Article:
‘My biggest achievement is yet to come’ - Usha Uthup
Usha Uthup is set to rock Chennai with her biggest hits over the years
Having been in the industry for close to 50 years, Usha Uthup has enough stories to share, some surprising ones too. For instance, she goes out of her way to help two cobblers in Bengal, Sushil and Misri Das, who make the popular kanjeevaram sneakers that have defined her style over the years. “I always try to get them a better deal in life,” says the versatile singer, who has also shared their stories in public forums. She is also presently shooting for a Tamil movie where she stars alongside Akshara Haasan, while she wishes she had sung Pritam Chakraborty’s hit track Bulleya, from Karan Johar’s movie Ae Dil Hain Mushkil. Usha will be seen performing in Chennai this weekend, before which we caught up with her and found out more about the performance and how she juggles multiple languages in the recording studio. “I will be singing songs in Hindi, Tamil, Malayalam, and Punjabi in Chennai,” she says. Excerpts:
It has been three years since you rendered a Bollywood song. And now you surprised everyone with your impressive rendition of the Lucifer anthem. Take us through how you choose your projects...
I think, you mean Rock On 2. After that movie, I had done some other Hindi projects. But the Lucifer anthem has been really amazing — I wrote that myself and the music was done by Deepak Dev, who was absolutely brilliant. When I got this opportunity, I went for it, because I always write when I am inspired by something. And, yes, after Rock On 2, I didn’t do any other movie project other than a Goan film and a couple of other Hindi ones that are either not yet released or are not happening.
As for Lucifer, they asked me to come on board and I said yes, with no commercial intent. It just inspired me and I wrote the song. If I have to write or do an original project, there has to be a situation (to inspire it in the first place). I am very humbled if I get another chance to sing in a film; it’s very exciting. I just shot for a recent film in Chennai where I play the grandmother of a girl who is learning Carnatic music from me. The role of the girl is played by Akshara Haasan, so yes, that is turning out lovely too.
How do you take care of your vocal health?
I don’t pamper it too much. It is important to not pamper one’s voice or throat because then it becomes difficult to get them back in shape. I do most of the things that are usually done by everyone. For example, I still eat tayir (curd), which most musicians would advise against. I always tell other people to eat whatever they feel like eating. But, the one thing I am very careful about is the pollution these days, because when I started singing around 50 years ago, the air wasn’t as polluted as it is now. So, the air we breathe, the water we drink, and the oil we fry, are the things I am really careful about.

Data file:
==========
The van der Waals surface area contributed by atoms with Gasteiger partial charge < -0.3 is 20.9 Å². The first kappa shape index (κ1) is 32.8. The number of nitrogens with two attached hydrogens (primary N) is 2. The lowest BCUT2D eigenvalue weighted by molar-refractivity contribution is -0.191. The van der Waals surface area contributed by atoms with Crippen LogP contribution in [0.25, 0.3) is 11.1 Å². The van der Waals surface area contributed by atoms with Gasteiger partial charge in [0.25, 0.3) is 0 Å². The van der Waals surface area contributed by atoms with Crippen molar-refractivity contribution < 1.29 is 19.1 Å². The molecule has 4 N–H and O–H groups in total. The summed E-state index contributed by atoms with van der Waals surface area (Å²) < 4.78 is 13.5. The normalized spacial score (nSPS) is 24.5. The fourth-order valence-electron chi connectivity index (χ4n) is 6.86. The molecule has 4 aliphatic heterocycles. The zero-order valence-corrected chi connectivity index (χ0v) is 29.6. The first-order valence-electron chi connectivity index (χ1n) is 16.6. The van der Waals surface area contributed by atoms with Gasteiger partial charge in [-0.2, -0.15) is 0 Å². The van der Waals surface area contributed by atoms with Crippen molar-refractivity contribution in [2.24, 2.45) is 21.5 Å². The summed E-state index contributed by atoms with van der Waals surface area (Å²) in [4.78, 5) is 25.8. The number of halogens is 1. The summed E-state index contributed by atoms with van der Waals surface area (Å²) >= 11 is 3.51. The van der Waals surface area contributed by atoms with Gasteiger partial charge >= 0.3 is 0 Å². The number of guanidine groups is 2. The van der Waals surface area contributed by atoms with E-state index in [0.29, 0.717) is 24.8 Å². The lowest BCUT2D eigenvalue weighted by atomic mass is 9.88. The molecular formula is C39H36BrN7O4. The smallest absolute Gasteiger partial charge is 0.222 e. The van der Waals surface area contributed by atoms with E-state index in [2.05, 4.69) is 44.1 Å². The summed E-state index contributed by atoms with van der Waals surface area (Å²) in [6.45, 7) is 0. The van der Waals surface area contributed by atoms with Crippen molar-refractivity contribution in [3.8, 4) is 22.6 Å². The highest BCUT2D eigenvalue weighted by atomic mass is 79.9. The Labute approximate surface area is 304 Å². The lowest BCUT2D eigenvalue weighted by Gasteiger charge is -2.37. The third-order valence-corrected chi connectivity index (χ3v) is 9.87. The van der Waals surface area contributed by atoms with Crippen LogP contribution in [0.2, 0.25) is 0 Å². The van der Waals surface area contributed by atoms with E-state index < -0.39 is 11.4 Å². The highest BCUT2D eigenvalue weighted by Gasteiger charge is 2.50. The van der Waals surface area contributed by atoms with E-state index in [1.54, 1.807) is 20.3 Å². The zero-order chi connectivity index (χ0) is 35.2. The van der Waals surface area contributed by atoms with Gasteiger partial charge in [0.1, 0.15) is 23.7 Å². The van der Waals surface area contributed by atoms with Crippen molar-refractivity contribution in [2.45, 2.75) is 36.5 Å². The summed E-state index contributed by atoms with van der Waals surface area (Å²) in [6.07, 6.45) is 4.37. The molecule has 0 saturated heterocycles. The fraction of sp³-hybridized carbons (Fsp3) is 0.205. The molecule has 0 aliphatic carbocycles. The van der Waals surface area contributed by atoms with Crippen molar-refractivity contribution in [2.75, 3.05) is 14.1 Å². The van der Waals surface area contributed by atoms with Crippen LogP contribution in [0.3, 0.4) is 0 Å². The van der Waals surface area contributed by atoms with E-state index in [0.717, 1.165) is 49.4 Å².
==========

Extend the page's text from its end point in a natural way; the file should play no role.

Over the years, what according to you were your biggest achievements?
My biggest achievement is yet to come, I think. One of the nicest things that have happened to me recently was when a school was paying tribute to iconic women according to them, and they felicitated me along with other icons like Kiran Bedi, Mary Kom, Medha Patkar, and others. I was really touched and I thought then that things have come a full circle for me — from a time when people wouldn’t take nightclub singers like me seriously, to now school children being inspired by me. I wouldn’t call this my top achievement, but certainly a happy moment.
For you, which language is the most difficult to sing in?
I would say Malayalam, because it has many more alphabets than most other languages. But, I am very conscious that my pronunciation should be right and I take a lot of trouble with that, so it is not as easy as it seems. I have got my own formula for how I deal with different languages. I first write the lyrics of it in English, and then I use my own personal code that represents different ways of enunciating in different languages. On the contrary, Tamil is one of the easiest, because we can cut the words into multiple syllables, and it would still not change the meaning. Other easy languages are Konkani and Bengali.
Tell us about your style sensibilities. Who according to you are the most fashionable musicians in the industry at present?
I have been wearing kanjeevaram sneakers for quite sometime, and it’s become quite a rage with everybody. People think that it’s a big style statement, although I started wearing it for the sake of comfort, mostly in the later 15 years of my career. In fact, it was my daughter who gave me the idea. Among other musicians, I particularly like Daler Mehndi’s style sense of occasionally matching the colour of his turban with that of the rest of his attire.
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